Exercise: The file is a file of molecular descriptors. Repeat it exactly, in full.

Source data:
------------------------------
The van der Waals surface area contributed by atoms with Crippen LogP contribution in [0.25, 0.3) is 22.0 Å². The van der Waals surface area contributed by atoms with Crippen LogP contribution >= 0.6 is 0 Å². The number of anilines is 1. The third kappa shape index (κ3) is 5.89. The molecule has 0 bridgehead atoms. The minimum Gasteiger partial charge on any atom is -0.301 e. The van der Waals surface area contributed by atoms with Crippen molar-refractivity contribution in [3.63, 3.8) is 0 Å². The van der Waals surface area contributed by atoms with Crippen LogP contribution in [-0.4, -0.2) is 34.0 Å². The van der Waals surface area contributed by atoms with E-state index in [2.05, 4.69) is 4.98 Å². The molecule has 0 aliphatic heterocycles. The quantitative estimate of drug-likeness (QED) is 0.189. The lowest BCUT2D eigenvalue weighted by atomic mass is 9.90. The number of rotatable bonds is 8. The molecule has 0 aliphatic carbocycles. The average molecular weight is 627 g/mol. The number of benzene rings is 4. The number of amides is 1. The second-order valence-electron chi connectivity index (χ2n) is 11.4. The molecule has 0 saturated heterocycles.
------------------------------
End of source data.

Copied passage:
The van der Waals surface area contributed by atoms with Crippen LogP contribution in [0.25, 0.3) is 22.0 Å². The van der Waals surface area contributed by atoms with Crippen LogP contribution >= 0.6 is 0 Å². The number of anilines is 1. The third kappa shape index (κ3) is 5.89. The molecule has 0 bridgehead atoms. The minimum Gasteiger partial charge on any atom is -0.301 e. The van der Waals surface area contributed by atoms with Crippen molar-refractivity contribution in [3.63, 3.8) is 0 Å². The van der Waals surface area contributed by atoms with Crippen LogP contribution in [-0.4, -0.2) is 34.0 Å². The van der Waals surface area contributed by atoms with E-state index in [2.05, 4.69) is 4.98 Å². The molecule has 0 aliphatic heterocycles. The quantitative estimate of drug-likeness (QED) is 0.189. The lowest BCUT2D eigenvalue weighted by atomic mass is 9.90. The number of rotatable bonds is 8. The molecule has 0 aliphatic carbocycles. The average molecular weight is 627 g/mol. The number of benzene rings is 4. The number of amides is 1. The second-order valence-electron chi connectivity index (χ2n) is 11.4. The molecule has 0 saturated heterocycles.